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Original Investigation
September 7, 2017

Association Between Eyelid Laxity and Obstructive Sleep Apnea

Author Affiliations
  • 1Department of Ophthalmology, Icahn School of Medicine at Mount Sinai, New York, New York
  • 2Division of Pulmonary Medicine, Lenox Hill Hospital, New York, New York
  • 3Department of Medical Education, Icahn School of Medicine at Mount Sinai, New York, New York
JAMA Ophthalmol. Published online September 7, 2017. doi:10.1001/jamaophthalmol.2017.3263
Key Points

Question  Is there an association between obstructive sleep apnea and eyelid laxity when using quantitative eyelid measurements?

Findings  This cross-sectional study that included 201 patients from a sleep clinic found no statistically significant association between obstructive sleep apnea severity and markers of eyelid laxity or secondary ocular surface disease. Subset regression analysis revealed several potential confounding variables.

Meaning  There appears to be no association between the presence or severity of obstructive sleep apnea and markers of eyelid laxity or secondary ocular surface disease.

Abstract

Importance  While much has been reported on the relationship between floppy eyelid syndrome and obstructive sleep apnea (OSA), the diagnostic criteria of floppy eyelid syndrome are often subjective and vague.

Objective  To evaluate the association between OSA and quantitative markers of eyelid laxity or secondary ocular surface disease in a sleep clinic population.

Design, Setting, and Participants  This investigation was a cross-sectional observational study at the Center for Sleep Medicine at Icahn School of Medicine at Mount Sinai. Participants were individuals referred for overnight polysomnography from March 1 to August 30, 2015.

Main Outcomes and Measures  Eyelid laxity and ocular surface disease were assessed on bedside ophthalmologic examination. The presence and severity of OSA were determined from polysomnography results. Initial correlation between OSA and ocular surface and eyelid markers was calculated through bivariate linear regression analysis, and the association between ocular symptoms was obtained through bivariate ordered logistic regression. Analysis was repeated adjusting for known associations between OSA and sex, age, body mass index, and medical comorbidities through multivariable analysis.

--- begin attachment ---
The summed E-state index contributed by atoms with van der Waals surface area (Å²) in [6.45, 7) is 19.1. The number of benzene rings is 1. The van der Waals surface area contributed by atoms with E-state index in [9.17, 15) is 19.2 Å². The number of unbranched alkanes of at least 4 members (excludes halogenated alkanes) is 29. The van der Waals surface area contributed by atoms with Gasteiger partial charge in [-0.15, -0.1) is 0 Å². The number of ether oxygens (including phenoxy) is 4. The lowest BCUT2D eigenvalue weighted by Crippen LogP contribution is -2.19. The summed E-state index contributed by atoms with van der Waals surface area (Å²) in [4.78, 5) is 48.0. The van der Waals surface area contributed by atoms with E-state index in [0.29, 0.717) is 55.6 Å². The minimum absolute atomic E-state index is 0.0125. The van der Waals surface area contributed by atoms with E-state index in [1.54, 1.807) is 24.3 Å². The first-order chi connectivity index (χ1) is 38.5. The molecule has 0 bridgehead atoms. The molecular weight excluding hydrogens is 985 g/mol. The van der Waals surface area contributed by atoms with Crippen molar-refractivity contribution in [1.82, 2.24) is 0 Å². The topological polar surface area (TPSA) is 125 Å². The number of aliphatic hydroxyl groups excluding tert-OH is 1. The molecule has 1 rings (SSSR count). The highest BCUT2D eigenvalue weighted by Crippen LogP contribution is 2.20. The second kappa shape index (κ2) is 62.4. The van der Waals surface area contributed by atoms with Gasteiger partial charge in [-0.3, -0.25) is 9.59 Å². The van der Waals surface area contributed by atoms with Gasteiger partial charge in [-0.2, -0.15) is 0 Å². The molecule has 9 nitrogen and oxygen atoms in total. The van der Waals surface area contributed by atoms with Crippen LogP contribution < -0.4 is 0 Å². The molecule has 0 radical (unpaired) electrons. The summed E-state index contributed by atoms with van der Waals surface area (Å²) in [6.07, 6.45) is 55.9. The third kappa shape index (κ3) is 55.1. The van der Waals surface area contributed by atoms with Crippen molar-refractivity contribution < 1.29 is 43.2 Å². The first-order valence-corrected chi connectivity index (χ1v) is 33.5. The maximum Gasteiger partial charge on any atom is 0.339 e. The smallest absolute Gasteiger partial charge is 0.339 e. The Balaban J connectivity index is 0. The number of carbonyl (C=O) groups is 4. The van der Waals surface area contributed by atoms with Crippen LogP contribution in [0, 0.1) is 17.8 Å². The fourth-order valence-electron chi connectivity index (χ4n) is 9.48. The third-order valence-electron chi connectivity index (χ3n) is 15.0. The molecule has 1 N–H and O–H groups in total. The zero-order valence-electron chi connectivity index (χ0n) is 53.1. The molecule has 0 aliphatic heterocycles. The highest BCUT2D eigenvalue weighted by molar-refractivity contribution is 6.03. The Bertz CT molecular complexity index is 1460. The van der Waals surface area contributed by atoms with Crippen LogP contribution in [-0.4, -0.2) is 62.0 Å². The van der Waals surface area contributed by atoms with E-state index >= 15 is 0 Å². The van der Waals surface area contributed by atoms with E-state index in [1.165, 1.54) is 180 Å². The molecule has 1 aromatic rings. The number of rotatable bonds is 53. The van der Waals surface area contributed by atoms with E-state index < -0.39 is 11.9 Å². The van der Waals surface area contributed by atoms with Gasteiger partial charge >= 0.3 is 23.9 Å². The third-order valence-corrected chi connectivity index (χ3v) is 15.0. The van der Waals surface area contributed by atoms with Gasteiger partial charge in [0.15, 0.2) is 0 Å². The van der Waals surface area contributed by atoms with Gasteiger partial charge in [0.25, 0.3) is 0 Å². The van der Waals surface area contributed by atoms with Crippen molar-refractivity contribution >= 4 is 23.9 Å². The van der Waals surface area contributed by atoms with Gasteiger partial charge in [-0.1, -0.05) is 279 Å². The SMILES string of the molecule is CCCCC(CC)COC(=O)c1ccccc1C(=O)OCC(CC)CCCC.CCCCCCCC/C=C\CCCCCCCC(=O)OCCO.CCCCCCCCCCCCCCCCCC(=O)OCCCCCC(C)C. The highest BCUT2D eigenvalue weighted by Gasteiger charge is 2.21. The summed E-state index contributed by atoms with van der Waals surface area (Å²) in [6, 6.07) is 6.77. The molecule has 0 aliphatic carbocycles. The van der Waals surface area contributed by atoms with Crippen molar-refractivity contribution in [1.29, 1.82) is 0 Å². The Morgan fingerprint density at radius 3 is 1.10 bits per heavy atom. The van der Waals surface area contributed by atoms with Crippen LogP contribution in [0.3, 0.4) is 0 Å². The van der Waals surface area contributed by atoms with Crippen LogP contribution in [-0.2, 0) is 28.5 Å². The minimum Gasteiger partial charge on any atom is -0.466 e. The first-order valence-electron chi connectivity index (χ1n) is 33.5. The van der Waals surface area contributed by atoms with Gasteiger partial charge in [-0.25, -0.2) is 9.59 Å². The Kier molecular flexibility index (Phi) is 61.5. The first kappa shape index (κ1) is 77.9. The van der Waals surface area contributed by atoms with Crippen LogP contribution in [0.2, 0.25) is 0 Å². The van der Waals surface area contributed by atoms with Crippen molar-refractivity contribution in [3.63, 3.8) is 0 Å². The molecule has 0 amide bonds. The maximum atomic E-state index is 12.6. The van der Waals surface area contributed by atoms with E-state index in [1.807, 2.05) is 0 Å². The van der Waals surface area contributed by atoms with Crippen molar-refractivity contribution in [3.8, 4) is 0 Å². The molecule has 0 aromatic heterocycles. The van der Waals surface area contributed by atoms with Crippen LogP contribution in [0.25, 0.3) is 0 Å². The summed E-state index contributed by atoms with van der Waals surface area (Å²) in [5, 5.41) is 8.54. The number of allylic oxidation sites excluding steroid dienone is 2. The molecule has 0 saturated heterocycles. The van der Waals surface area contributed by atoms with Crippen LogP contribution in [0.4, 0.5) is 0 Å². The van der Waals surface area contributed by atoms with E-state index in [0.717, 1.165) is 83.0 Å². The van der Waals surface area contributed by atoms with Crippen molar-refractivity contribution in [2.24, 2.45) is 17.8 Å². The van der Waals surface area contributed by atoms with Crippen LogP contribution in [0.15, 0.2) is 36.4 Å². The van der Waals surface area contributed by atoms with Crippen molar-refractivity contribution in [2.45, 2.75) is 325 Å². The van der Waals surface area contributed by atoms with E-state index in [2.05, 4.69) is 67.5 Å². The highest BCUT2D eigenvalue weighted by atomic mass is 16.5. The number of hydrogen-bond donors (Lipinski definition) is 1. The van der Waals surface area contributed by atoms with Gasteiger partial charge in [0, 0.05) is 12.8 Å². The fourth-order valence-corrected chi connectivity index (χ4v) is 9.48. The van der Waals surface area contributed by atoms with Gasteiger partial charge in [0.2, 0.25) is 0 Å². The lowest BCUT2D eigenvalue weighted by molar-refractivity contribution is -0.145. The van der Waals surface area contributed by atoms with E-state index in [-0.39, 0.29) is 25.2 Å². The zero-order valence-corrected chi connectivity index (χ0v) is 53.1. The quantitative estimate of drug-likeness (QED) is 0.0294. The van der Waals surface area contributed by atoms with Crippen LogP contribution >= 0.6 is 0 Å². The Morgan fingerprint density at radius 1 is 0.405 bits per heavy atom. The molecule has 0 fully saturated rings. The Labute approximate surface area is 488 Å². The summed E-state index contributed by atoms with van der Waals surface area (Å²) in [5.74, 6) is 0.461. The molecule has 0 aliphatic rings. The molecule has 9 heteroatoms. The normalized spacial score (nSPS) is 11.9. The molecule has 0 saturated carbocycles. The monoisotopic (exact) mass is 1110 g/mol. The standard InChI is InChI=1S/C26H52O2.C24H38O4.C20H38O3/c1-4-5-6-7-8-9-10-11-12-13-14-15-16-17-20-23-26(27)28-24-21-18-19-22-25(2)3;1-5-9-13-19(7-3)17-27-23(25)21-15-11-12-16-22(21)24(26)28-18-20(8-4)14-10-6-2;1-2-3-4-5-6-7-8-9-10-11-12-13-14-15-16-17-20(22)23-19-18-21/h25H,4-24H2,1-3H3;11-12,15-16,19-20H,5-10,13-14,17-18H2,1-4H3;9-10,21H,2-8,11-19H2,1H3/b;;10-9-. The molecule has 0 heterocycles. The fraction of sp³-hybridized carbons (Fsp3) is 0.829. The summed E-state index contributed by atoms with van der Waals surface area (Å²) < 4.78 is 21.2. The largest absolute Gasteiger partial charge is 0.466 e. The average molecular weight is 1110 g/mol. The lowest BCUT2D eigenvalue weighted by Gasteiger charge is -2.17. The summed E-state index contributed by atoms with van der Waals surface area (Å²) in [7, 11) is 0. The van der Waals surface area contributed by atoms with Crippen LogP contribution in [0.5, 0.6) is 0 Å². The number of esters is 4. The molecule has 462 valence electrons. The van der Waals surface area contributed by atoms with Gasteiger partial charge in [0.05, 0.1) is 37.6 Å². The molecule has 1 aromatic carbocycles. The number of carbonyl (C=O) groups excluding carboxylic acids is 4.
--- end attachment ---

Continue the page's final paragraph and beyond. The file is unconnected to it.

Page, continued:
Results  In total, 201 individuals (402 eyes) were enrolled in the study. Their mean (SD) age was 53.2 (13.5) years, 43.3% (n = 87) were female, 56.7% (n = 114) were of white race/ethnicity, 26.9% (n = 54) were black/African American, 4.0% (n = 8) were Asian, 8.0% (n = 16) were multiracial or other, and 4.5% (n = 9) were of unknown race/ethnicity, with 21.9% (n = 44) of all individuals self-identifying as Hispanic and 75.1% (n = 151) self-identifying as non-Hispanic. After adjustment, no association was observed between OSA severity and an eyelid laxity score (regression coefficient, 0.85; 95% CI, −0.33 to 0.62; P = .40) or an ocular surface score (regression coefficient, 1.09; 95% CI, −0.32 to 0.29; P = .93). Through subset analysis, male sex was associated with a higher ocular surface score, while older age and diabetes were associated with a higher eyelid laxity score. Only one patient (0.5%) exhibited findings of floppy eyelid syndrome.

Conclusions and Relevance  Among individuals referred for overnight polysomnography, quantitative markers of eyelid laxity were not associated with the presence or severity of OSA. Subset analysis suggests that prior studies may have been limited by confounding variables or the technique of identifying eyelid laxity.

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